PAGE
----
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Computer Science department lends a hand to high school students

Nelani Skantharajah and Tierra Williams received a gold medal at the Metro Science Fair on April 6th, for their project on cell phone radiation. Well done!

“We learn by doing” – Faciendo Discimus*

Nelani Skantharajah and Tierra Williams had a perfect topic for their school science fair. It was simple, their peers were intrigued, and it touches 90% of the world’s population. But they lacked the key instrument. Unfazed, they approached Ryerson University…

 

two female adolescents stand in front of research poster

Tierra Williams and Nelani Skantharaj stand by their research.

The two girls from Danforth Collegiate in Toronto wanted to study the levels of radiation emitted by cell phones. They had read conflicting reports about the dangers of cell phone use, and knew that some held concerns about the impact on children. The incidence of brain tumours in people under 20 has risen in Canada recently, in a timeframe roughly corresponding to the rise of mobile technology. Furthermore, the brains of growing children are likely more vulnerable to radiation. To date, the evidence of an irrefutable link is thin; but Skantharajah and Williams wanted to get some facts and raise awareness.

“The idea just took hold,” Williams said. “We all use our phones,” Skantharajah explained, and the word “use” is telling. The phone is a collective tool. Indispensable.  

Both girls are in grade 11. Like thousands of students in the GTA they had entered their project with the hope of being chosen to advance to the big Toronto Science Fair in April. (Each school can send 10 projects.) Skantharajah and Williams were keen, so it was hard to accept when their idea got derailed by lack of funds.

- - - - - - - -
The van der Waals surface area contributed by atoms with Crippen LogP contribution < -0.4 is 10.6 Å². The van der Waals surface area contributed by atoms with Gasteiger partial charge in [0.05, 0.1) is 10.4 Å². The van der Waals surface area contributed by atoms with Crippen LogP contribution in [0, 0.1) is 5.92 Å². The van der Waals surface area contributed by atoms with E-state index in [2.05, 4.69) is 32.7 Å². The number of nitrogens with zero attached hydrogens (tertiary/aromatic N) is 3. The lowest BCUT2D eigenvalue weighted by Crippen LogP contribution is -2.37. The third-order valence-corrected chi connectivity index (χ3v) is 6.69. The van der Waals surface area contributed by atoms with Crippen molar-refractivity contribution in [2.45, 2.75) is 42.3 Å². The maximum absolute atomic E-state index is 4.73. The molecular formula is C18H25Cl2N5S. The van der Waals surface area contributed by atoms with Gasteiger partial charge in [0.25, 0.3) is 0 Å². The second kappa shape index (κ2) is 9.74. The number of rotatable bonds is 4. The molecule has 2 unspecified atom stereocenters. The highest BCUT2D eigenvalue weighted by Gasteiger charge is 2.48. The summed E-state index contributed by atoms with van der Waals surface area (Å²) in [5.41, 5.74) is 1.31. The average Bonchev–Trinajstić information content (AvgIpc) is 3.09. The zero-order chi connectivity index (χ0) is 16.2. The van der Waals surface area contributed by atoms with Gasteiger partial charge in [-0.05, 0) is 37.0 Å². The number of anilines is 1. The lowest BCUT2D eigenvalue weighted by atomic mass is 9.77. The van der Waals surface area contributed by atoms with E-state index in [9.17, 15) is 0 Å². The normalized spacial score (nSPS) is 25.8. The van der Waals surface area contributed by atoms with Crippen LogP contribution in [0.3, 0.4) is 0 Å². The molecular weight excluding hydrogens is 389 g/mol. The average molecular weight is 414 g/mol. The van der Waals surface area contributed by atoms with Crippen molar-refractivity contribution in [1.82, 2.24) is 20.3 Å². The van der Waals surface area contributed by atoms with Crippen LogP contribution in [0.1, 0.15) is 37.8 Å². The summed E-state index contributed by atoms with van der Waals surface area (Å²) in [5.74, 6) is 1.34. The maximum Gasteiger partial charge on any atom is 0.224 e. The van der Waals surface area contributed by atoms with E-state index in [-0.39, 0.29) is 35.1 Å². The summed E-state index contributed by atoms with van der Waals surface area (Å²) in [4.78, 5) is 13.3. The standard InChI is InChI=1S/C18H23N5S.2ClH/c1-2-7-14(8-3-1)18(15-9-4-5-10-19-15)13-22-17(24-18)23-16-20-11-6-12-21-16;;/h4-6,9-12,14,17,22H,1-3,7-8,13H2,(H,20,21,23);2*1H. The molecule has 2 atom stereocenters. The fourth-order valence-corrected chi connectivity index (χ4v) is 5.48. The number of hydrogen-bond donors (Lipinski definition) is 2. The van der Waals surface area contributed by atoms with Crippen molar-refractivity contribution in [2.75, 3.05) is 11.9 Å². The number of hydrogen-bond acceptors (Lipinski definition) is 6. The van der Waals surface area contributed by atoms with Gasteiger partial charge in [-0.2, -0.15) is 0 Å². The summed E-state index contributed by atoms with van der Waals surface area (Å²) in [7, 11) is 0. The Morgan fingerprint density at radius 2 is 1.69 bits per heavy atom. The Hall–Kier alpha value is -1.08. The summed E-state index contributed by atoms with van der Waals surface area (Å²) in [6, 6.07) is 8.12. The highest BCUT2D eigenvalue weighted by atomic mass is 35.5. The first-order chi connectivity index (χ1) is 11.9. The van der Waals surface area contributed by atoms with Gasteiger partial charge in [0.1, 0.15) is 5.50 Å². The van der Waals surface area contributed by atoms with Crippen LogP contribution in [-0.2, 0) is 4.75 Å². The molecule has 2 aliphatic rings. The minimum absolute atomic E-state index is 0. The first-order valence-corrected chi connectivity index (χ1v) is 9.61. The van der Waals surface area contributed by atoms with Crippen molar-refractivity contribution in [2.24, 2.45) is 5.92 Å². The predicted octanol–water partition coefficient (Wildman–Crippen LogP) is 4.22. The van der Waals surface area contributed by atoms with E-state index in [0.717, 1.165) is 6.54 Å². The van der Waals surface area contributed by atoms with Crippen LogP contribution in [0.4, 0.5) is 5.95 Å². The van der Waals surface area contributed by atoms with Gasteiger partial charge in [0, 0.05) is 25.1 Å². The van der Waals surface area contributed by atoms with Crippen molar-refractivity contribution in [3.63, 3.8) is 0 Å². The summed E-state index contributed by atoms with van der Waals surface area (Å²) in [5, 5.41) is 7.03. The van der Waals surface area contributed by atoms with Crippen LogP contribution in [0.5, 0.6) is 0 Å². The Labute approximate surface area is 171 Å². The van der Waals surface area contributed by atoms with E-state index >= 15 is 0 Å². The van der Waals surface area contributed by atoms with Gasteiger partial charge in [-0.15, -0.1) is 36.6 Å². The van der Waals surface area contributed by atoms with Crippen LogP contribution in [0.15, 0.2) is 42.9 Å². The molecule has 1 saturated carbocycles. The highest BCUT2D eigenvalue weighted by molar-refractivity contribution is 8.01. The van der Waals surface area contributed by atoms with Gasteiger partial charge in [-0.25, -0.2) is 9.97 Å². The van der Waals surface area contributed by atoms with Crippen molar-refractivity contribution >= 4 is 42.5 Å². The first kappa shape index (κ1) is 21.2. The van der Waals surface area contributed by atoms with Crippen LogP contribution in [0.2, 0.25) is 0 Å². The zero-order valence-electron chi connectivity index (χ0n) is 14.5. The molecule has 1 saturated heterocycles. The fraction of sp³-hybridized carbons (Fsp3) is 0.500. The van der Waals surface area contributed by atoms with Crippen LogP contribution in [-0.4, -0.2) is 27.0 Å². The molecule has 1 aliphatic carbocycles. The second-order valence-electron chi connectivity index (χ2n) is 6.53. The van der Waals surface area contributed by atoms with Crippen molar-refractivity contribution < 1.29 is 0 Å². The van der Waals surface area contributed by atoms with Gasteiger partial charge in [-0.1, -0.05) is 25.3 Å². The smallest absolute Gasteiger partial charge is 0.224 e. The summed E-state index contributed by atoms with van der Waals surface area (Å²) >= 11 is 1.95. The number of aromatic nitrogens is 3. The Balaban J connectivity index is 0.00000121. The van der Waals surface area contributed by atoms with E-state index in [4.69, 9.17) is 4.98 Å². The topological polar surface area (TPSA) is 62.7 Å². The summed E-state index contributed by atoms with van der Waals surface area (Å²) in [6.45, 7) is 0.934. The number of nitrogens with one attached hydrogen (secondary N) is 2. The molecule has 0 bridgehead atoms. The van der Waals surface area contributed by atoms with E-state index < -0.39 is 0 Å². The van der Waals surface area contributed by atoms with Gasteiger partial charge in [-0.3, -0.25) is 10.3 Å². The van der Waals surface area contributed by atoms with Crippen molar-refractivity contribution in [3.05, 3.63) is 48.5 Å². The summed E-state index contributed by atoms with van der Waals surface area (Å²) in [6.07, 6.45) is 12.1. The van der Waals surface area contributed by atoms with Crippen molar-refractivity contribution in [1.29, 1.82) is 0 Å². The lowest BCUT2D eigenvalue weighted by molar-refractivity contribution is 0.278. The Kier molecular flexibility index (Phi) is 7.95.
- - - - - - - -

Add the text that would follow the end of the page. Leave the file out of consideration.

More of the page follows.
“It was frustrating,” Skantharajah admitted. “We saw that it was going to take a high-quality meter—better than the one we had—to detect and measure units at that level.” The cost was out of their reach.

So they approached universities in Ontario asking to borrow the meter they needed. Ryerson was the only one to reply “Yes.”

Imogen Coe, dean of the Faculty of Science, put Skantharajah in touch with the Department of Computer Science. As it turned out, the department did not own the kind of meter the girls needed. So the chair, Alireza Sadeghian, promptly bought one—a Tenmars TM-196 3-Axis RF Field Strength Meter—and loaned it to the students, with a plan to use it later for undergraduate teaching. Typically, such a meter (at a cost of $350) is used by researchers to measure the signal strength of mobile and wireless devices.

radiation meter in hands of female

Meter in hand, a new problem emerged. All the testing was to happen at school with their friends’ (and their own) cell phones—representing four different models, from Galaxy Nexus to Blackberry Curve 9320—but it was hard to find any space free of radiation interference. “We tried to turn everything off in the classroom, but there were too many devices,” Williams explained. “It was better in the hallway.” The real eye-opener came at home, where radiation levels were higher still. As it says in the girls’ report, “we are surrounded by radiation.”